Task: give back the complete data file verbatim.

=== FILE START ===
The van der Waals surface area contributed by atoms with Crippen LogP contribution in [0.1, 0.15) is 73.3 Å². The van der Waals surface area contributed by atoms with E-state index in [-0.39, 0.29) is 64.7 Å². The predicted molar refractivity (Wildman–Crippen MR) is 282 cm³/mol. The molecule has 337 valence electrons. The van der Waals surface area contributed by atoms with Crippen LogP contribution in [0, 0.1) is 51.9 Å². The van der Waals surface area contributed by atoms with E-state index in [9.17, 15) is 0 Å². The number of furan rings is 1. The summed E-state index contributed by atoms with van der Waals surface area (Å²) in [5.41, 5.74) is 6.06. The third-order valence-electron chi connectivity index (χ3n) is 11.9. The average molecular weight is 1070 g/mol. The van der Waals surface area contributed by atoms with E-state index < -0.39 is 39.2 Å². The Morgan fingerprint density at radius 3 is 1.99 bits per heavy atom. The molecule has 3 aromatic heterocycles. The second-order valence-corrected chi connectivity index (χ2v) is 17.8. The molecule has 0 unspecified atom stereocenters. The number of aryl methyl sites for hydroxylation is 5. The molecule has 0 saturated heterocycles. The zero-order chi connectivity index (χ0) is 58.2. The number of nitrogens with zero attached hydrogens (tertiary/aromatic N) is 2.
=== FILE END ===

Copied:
The van der Waals surface area contributed by atoms with Crippen LogP contribution in [0.1, 0.15) is 73.3 Å². The van der Waals surface area contributed by atoms with E-state index in [-0.39, 0.29) is 64.7 Å². The predicted molar refractivity (Wildman–Crippen MR) is 282 cm³/mol. The molecule has 337 valence electrons. The van der Waals surface area contributed by atoms with Crippen LogP contribution in [0, 0.1) is 51.9 Å². The van der Waals surface area contributed by atoms with E-state index in [9.17, 15) is 0 Å². The number of furan rings is 1. The summed E-state index contributed by atoms with van der Waals surface area (Å²) in [5.41, 5.74) is 6.06. The third-order valence-electron chi connectivity index (χ3n) is 11.9. The average molecular weight is 1070 g/mol. The van der Waals surface area contributed by atoms with E-state index < -0.39 is 39.2 Å². The Morgan fingerprint density at radius 3 is 1.99 bits per heavy atom. The molecule has 3 aromatic heterocycles. The second-order valence-corrected chi connectivity index (χ2v) is 17.8. The molecule has 0 unspecified atom stereocenters. The number of aryl methyl sites for hydroxylation is 5. The molecule has 0 saturated heterocycles. The zero-order chi connectivity index (χ0) is 58.2. The number of nitrogens with zero attached hydrogens (tertiary/aromatic N) is 2.